Osteoarthritis

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Overview

Osteoarthritis is the most common form of arthritis, affecting millions of people worldwide. It occurs when the protective cartilage that cushions the ends of the bones wears down over time. Although osteoarthritis can damage any joint, the disorder most commonly affects joints in your hands, knees, hips and spine.

Symptoms

Pain. Affected joints might hurt during or after movement.

Stiffness. Joint stiffness might be most noticeable upon awakening or after being inactive.

Tenderness. ...

Loss of flexibility. ...

Grating sensation. ...

Bone spurs. ...

Swelling.

Causes

OA is caused by joint damage. This damage can have a cumulative effect over time, which is why age is one of the main causes of the joint damage leading to OA. The older you are, the more repetitive stress you’ve had on your joints.

Other causes of joint damage include:

past injury, such as torn cartilage, dislocated joints, or ligament injuries

joint malformation

obesity

poor posture

Certain risk factors increase your chances of developing OA. They include:

having family with the condition, particularly parents or siblings

gender, with women having higher rates of OA than men

being at least 50 years old, according to the Arthritis Foundation

having undergone menopause

having an occupation that involves kneeling, climbing, heavy lifting, or similar actions

a history of injury

being overweight or having obesity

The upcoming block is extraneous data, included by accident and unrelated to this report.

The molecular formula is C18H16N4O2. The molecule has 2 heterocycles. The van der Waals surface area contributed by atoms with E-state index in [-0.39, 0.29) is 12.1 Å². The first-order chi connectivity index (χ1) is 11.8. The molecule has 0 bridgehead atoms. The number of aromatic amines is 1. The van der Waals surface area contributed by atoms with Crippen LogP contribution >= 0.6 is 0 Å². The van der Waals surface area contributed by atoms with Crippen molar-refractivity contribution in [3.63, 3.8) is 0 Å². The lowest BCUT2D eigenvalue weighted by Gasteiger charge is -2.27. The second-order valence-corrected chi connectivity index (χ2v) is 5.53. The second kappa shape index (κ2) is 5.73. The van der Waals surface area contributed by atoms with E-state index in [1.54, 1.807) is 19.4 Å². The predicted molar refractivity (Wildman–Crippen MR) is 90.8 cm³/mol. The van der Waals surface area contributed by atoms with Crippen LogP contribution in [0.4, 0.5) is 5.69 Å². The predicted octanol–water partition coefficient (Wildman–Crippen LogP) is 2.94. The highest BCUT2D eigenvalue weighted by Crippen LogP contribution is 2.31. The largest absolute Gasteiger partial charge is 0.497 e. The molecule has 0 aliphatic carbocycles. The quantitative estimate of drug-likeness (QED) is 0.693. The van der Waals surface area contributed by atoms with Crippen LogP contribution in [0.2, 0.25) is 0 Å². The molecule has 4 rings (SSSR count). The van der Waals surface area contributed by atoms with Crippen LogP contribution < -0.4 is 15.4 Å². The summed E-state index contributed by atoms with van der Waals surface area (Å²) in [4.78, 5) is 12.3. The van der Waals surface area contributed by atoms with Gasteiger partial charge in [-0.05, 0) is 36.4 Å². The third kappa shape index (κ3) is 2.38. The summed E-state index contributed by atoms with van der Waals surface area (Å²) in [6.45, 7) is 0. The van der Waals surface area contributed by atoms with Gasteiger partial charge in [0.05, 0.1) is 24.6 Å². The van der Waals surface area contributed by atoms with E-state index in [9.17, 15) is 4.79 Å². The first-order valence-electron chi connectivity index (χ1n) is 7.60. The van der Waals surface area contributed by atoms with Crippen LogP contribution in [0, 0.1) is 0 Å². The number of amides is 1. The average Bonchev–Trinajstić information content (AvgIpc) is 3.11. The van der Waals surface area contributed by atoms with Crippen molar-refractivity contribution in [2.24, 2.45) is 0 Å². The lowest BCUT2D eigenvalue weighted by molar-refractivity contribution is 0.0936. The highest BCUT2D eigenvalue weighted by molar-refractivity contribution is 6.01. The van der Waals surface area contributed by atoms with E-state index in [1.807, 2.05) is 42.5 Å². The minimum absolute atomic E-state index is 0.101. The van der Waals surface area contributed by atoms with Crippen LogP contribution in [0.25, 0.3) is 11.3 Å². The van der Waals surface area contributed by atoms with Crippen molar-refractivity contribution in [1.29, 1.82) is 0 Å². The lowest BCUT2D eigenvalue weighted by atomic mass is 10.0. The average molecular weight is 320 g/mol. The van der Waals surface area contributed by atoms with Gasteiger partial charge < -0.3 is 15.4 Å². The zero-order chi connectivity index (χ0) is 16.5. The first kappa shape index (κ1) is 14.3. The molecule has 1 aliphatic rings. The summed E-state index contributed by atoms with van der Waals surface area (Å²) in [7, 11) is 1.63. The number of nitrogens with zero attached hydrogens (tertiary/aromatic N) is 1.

poor posture

having another medical condition that affects your joint health, such as diabetes or a different type of arthritis

Having OA in one part of your body also increases your risk of developing OA in other parts of your body. Learn more about possible causes of OA.

Risk factors

Factors that can increase your risk of osteoarthritis include:

Older age. The risk of osteoarthritis increases with age.

Sex. Women are more likely to develop osteoarthritis, though it isn't clear why.

Obesity. Carrying extra body weight contributes to osteoarthritis in several ways, and the more you weigh, the greater your risk. Increased weight adds stress to weight-bearing joints, such as your hips and knees. Also, fat tissue produces proteins that can cause harmful inflammation in and around your joints.

Joint injuries. Injuries, such as those that occur when playing sports or from an accident, can increase the risk of osteoarthritis. Even injuries that occurred many years ago and seemingly healed can increase your risk of osteoarthritis.

Repeated stress on the joint. If your job or a sport you play places repetitive stress on a joint, that joint might eventually develop osteoarthritis.

Genetics. Some people inherit a tendency to develop osteoarthritis.

Bone deformities. Some people are born with malformed joints or defective cartilage.

Certain metabolic diseases. These include diabetes and a condition in which your body has too much iron (hemochromatosis).

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Complications

Rapid, complete breakdown of cartilage resulting in loose tissue material in the joint (chondrolysis).

Bone death (osteonecrosis).

Stress fractures (hairline crack in the bone that develops gradually in response to repeated injury or stress).

Bleeding inside the joint.

Prevention

Keep a healthy body weight. Extra weight puts stress on your joints. ...

Control your blood sugar. High blood sugar levels raise your risk of getting OA. ...

Be active every day. ...

Prevent injury to your joints. ...

Pay attention to pain.